This is where things start getting dirty.  I slid under the car on the dolly (pulling my ponytail…ouch) and located the oil pan plug.  The oil pan is directly under where you put oil in, near the front of your car.  I found it easily enough, but I don’t really understand why car parts can’t have labels.  It sure would make things easier (and be more organized, just saying).  Under the oil plug, I placed the drain pan.  This is where all the nasty used oil will goes when the plug comes off.  I used the socket wrench to remove the oil drain plug.  This was hard.  Part of my issue was my confusion of clockwise vs. counterclockwise while turned upside down under a howevermany thousand pound car.  The other problem I had was that every time I pushed the wrench the dolly moved along with it (and pulled my ponytail, AGAIN!).  I believe my neighbors (who all know my husband is a mechanic) think I am crazy now, after watching me screaming and rolling around under my car.  Finally, I got off the dolly, twisted the ponytail into a bun, and then gave the wrench a couple good whacks, loosening the bolt enough to turn it with my fingers. And yuck, a bunch of nasty oil came flowing out of the car and into the drain pan.  It flowed for about 5 to 10 minutes.  While it was doing that, I moved on to the filter


The filter on my car sort of looked like a plastic cup, upside down.  In order to remove it, my book suggested using an oil filter wrench that looked like a ring.  Supposedly, you put the ring around the filter, pull down to make the ring tighten, and turn counterclockwise to loosen the filter.  I was unable to do this, so instead, I used a pair of pliers I found in our toolbox.  I squeezed the pliers around the top of the filter and twisted and pulled as hard as I could until the filter started to budge and I could do the rest with my fingers.  Nasty dirty oil came out of the place where I pulled out the filter as well, and into the drain pan.  Warning: This didn’t happen to me (I swear!), but it would be very easy to not have the drain pan in the right place and spill out the oil on the driveway.

After removing the filter and waiting for all the oil to come out, I took out the new filter, rubbed a little clean oil around the ring and screwed it back into where I took out the old filter.   I screwed it in as hard as I could with my fingers.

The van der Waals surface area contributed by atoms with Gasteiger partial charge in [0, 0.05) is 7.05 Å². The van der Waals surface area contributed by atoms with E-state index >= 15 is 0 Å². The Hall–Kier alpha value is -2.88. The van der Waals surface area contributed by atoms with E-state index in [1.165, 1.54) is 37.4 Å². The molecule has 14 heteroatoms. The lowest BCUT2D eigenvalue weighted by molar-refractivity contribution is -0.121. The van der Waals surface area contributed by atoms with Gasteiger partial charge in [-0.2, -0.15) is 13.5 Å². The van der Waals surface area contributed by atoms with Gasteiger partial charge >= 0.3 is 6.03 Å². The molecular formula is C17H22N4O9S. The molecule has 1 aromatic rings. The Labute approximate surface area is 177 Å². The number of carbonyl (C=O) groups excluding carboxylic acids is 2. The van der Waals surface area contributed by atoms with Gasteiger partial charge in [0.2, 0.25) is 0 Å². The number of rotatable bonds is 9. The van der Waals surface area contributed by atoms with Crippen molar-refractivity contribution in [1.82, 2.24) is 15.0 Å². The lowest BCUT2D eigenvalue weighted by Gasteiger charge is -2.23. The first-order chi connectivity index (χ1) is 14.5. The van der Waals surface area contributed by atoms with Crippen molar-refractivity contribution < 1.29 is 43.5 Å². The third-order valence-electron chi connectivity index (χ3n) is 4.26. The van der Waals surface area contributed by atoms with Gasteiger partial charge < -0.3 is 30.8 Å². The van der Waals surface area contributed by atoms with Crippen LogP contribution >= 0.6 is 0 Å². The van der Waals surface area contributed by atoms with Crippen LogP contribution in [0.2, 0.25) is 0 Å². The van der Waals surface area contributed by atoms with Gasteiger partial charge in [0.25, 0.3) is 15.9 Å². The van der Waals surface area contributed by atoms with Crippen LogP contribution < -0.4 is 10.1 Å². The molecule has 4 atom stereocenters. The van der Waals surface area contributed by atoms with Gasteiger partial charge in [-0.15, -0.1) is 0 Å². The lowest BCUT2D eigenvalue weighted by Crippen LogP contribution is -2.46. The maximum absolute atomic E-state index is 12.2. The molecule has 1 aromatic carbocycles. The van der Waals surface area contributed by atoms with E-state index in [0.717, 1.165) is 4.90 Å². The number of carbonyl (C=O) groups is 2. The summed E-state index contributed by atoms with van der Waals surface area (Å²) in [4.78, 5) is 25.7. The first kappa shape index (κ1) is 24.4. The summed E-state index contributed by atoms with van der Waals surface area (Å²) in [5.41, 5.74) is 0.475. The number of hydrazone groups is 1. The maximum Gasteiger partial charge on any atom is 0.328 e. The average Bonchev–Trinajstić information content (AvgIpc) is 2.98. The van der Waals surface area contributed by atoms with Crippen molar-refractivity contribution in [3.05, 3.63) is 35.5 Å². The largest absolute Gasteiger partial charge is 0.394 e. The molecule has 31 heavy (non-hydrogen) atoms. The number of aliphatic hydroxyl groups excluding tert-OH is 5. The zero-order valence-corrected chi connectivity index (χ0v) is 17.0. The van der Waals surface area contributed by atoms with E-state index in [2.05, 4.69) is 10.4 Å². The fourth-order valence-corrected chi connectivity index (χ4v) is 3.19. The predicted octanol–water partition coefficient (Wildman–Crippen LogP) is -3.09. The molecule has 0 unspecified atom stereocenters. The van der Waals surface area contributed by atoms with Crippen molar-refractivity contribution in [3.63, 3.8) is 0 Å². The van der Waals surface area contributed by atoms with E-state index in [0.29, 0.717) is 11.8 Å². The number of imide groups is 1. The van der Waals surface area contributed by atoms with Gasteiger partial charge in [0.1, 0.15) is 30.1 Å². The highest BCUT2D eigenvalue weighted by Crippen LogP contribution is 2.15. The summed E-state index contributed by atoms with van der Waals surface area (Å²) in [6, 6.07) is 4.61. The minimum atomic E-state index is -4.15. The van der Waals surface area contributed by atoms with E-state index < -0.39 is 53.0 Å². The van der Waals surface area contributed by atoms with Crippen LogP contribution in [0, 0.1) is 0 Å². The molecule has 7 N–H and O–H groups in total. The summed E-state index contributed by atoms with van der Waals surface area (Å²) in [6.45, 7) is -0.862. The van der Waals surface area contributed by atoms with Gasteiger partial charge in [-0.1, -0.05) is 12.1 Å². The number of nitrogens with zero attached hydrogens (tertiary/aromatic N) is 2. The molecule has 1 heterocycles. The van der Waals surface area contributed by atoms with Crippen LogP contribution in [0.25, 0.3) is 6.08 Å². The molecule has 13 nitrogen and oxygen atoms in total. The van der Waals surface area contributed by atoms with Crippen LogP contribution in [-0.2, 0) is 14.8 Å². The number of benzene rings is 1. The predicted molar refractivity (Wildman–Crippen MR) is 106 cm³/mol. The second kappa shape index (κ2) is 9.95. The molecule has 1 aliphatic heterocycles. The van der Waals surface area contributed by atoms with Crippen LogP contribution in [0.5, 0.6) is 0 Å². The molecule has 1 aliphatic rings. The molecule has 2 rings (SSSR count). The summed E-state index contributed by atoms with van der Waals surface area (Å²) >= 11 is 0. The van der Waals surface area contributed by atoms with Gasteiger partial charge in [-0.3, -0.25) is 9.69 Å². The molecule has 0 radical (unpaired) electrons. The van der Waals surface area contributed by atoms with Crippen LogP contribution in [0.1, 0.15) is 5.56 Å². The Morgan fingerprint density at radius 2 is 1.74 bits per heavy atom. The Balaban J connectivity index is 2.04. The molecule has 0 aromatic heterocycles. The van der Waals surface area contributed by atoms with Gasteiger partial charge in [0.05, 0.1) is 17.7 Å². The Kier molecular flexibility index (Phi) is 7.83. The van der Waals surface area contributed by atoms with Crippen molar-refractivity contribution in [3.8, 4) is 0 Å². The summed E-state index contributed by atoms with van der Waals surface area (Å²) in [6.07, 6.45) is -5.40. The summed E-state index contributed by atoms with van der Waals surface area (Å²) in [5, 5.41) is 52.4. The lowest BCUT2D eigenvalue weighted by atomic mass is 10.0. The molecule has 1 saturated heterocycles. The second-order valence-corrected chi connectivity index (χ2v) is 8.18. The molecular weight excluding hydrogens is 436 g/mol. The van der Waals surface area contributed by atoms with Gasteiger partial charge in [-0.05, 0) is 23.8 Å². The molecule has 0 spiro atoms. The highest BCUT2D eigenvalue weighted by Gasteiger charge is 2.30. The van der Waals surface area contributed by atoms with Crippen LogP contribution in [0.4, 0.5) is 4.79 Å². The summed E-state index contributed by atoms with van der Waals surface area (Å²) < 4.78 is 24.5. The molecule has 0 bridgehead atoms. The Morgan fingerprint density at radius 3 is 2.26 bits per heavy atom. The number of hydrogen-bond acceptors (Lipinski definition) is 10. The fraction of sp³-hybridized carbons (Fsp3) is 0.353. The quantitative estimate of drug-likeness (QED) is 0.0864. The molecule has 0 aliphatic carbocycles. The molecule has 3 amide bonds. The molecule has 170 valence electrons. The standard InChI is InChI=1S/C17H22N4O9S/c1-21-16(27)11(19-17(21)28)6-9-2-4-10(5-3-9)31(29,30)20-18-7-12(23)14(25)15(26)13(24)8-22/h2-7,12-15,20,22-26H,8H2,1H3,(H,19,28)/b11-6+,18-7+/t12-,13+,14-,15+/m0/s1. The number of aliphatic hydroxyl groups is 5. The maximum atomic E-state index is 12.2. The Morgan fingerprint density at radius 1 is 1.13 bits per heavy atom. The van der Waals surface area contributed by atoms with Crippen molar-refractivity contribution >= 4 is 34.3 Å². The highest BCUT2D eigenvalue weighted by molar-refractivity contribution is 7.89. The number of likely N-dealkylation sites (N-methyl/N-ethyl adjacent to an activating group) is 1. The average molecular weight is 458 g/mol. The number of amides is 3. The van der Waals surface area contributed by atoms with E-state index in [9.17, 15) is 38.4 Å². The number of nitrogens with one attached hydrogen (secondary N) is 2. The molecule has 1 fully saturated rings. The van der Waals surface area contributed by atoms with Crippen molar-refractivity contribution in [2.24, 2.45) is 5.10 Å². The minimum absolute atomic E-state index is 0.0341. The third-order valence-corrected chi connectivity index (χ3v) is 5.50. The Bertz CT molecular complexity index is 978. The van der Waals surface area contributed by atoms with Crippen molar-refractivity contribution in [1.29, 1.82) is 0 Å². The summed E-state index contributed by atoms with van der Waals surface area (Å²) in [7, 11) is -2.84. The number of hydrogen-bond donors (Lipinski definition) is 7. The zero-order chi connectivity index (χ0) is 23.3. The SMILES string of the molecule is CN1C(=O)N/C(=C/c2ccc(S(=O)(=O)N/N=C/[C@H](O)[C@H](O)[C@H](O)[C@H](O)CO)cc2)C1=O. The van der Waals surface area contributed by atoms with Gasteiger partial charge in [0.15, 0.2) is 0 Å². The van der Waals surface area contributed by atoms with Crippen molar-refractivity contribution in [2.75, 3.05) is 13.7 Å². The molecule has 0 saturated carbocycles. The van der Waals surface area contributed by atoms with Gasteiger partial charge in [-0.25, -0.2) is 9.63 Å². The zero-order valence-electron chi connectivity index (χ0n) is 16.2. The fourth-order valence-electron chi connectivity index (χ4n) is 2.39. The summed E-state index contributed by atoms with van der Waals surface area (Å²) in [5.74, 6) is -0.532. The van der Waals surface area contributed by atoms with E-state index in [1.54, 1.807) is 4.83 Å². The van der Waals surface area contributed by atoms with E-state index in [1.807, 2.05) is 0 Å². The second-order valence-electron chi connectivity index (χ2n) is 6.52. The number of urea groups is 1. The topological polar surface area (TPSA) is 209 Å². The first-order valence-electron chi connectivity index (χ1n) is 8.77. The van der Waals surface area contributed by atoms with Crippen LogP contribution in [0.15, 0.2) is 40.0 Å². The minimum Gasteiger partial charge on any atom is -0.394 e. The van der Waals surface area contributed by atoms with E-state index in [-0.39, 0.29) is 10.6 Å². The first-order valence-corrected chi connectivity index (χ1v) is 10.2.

Then, I put the drain plug back in.  I was very, very proud of myself.

So, with my empty oil tank and my clean filter ready to go, I started to pour in my new, clean oil.  Although really, to me, all oil is dirty and gross, but that is neither here nor there.

I poured in all 5 quarts, a little at a time, careful not to spill.  I will confess that my funnel was a big plastic one, and didn’t fit so I just poured it without a funnel.  This was pure laziness on my part.  I could have used a paper funnel but I didn’t want to move to get one.

I screwed the oil cap back on and VOILA…I was done!

Don't forget to dispose of your used oil responsibly!

The Result

Even though I have vowed to do all challenges on my own, my husband insisted that he check my work in this case.  A mistake would have been too expensive.  I will admit, even though I thought I did all the steps perfectly, I apparently did not tighten the new oil filter quite enough and the oil was dripping out a little bit under my car.  He tightened it a little more for me.

Even still, I am proud of myself for completing this task.  I don’t know why it has always intimidated me and why I was so scared to undertake this.   Other than the need for brute strength in a few instances, changing the oil in a car is not very hard.  Would I do it again?  Sure! Why not?  It makes me feel empowered to know that not only could I do this myself, but I could teach my daughters to do it as well.

Learning | Noodleheads


There is a folklore tradition of noodlehead, or noodle, characters. These are generally people who lack common sense in one way or another.  Things can go terribly wrong, and the results can be quite comical.  Think about Jack in the Beanstalk, trading a cow for some magical beans.

Why do we like these stories so much?  All of us can relate to making mistakes, and dealing with the consequences.  Maybe these stories help us to think about how to approach problem solving, or how to follow directions, or maybe how to ask somebody for help in a way that they understand.  But mostly, I think it's that we like the silliness of the consequences.

The Man Who Kept House is a traditional folk tale.  The man tells his wife she is not working hard enough in the house while he is out working in the field.  So she suggests switching places the next day.  He thinks he will do things more efficiently than her, but he ends up making a mess of it, as you can see from this illustration from the version by P. C. Asbjørnsen, J. E. Moe and Svend Otto S.